Discovering the mysteries of gravitational waves and black holes

Thales Alenia Space wins ESA study contract for LISA mission to investigate the history of Universe
 
Cannes, June 4th 2018 - Thales Alenia Space, the joint venture between Thales (67%) and Leonardo (33%), announced today that it has won a contract from the European Space Agency (ESA) for the Phase A study of LISA (Laser Interferometer Space Antenna), the third “large-class” mission in ESA's Cosmic Vision 2015-25 Program.
  
LISA will be the first space-based gravitational wave observatory. Its major aim is the detection of gravitational waves, ripples in the fabric of space-time created by large and dense celestial bodies with very strong gravity – such as black holes – that move with accelerated motion, as predicted by Albert Einstein's theory of general relativity. The mission will give scientists a completely new view of the cosmos compared with traditional observation techniques, and will hopefully help unveil some of its many mysteries.

LISA will consist of three spacecraft in a triangular formation, separated by 2.5 million kilometers, following the Earth in its orbit around the Sun. Each satellite will carry two reference masses. Laser beams will be transmitted between satellites to measure the displacement of these masses with a resolution ten times smaller than an atom. Thales Alenia Space will lead the feasibility study phase ending in January 2020. This contract marks a major step forward for the LISA mission and also confirms Thales Alenia Space’s traditional key role in many of Europe’s leading scientific missions.

Technical details
Phase A includes the identification of a feasible mission design, the definition of a baseline for the spacecraft and its subsystems, including payload interfaces, the evaluation of achievable science based on extensive analyses, and the definition of a development road map.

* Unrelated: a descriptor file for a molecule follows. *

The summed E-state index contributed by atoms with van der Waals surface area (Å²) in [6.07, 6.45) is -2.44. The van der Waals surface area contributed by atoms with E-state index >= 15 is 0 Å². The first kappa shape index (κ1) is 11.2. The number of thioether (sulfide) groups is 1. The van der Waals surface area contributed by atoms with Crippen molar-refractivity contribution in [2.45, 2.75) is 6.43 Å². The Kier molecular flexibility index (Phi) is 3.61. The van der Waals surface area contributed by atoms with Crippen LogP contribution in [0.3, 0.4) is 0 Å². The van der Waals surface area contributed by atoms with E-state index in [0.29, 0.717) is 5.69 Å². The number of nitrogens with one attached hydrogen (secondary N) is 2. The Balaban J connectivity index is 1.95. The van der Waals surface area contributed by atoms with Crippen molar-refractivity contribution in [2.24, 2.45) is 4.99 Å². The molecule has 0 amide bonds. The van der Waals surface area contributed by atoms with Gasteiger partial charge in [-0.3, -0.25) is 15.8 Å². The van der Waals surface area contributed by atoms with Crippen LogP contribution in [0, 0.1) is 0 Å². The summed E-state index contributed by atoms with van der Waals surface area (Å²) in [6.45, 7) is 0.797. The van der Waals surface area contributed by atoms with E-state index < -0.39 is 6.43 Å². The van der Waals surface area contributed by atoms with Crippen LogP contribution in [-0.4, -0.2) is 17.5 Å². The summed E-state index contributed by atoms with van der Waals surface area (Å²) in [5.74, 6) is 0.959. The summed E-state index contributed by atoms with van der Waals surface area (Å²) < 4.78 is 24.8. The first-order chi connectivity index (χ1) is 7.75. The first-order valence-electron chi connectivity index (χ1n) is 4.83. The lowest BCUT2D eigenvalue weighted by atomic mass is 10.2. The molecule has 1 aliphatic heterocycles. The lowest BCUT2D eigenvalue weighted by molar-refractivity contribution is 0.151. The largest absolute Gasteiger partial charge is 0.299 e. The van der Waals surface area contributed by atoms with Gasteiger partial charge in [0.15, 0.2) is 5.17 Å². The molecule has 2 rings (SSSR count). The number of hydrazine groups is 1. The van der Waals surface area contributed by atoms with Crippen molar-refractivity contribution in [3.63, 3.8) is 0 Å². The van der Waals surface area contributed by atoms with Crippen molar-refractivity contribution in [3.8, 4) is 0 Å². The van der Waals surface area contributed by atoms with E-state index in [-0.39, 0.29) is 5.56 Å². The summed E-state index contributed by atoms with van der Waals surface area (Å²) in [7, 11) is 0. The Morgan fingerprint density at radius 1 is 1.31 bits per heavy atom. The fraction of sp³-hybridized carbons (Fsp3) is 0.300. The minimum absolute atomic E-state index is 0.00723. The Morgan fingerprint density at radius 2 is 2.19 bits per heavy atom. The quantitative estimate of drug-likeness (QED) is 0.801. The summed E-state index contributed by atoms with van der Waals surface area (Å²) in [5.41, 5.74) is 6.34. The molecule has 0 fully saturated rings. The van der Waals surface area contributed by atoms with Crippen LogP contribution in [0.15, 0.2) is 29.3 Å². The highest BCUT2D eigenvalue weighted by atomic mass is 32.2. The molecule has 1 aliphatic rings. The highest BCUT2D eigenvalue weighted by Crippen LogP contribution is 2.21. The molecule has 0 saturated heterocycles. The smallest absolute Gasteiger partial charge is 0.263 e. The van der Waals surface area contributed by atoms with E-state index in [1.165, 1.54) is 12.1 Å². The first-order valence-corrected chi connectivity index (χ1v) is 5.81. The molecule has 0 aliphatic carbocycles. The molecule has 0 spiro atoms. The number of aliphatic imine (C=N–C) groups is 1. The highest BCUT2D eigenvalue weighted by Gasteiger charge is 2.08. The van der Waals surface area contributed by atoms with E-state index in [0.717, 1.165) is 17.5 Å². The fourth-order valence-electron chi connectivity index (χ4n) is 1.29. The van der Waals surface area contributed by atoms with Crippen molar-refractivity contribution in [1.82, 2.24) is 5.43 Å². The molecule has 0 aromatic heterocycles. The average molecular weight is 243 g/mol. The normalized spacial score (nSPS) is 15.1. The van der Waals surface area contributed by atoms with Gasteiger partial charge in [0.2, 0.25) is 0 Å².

LISA (Laser Interferometer Space Antenna) will use the same technique as two other programs, LIGO (Laser Interferometer Gravitational-Wave Observatory) and Virgo (European Gravitational Observatory), to detect gravitational waves, namely measuring the displacement of reference masses using laser interferometry. But it will extend the observation envelope in the lower frequency spectrum, inaccessible from the ground, and considerably enhance capabilities and verification.
 
 
About Thales Alenia Space
Combining 40 years of experience and a unique diversity of expertise, talents and cultures, Thales Alenia Space architects design and deliver high technology solutions for telecommunications, navigation, Earth observation, environmental management, exploration, science and orbital infrastructures. Governments, institutions and companies rely on Thales Alenia Space to design, operate and deliver satellite-based systems that help them position and connect anyone or anything, everywhere, help observe our planet, help optimize the use of our planet's – and our solar system’s – resources. Thales Alenia Space believes in space as humankind’s new horizon, which will enable to build a better, more sustainable life on Earth. A joint venture between Thales (67%) and Leonardo (33%), Thales Alenia Space also teams up with Telespazio to form the parent companies’ Space Alliance, which offers a complete range of services and solutions. Thales Alenia Space posted consolidated revenues of about 2.6 billion euros in 2017 and has 7,980 employees in nine countries.  www.thalesaleniaspace.com
 

Thales Alenia Space – Press Contacts:

Sandrine Bielecki    
Phone: +33 (0)4 92 92 70 94    
sandrine.bielecki@thalesaleniaspace.com

Chrystelle Dugimont
Phone: +33 (0)4 92 92 74 06
chrystelle.dugimont@thalesaleniaspace.com

CinziaMarcanio   
Tel: +39 06 41512685            
cinzia.marcanio@thalesaleniaspace.com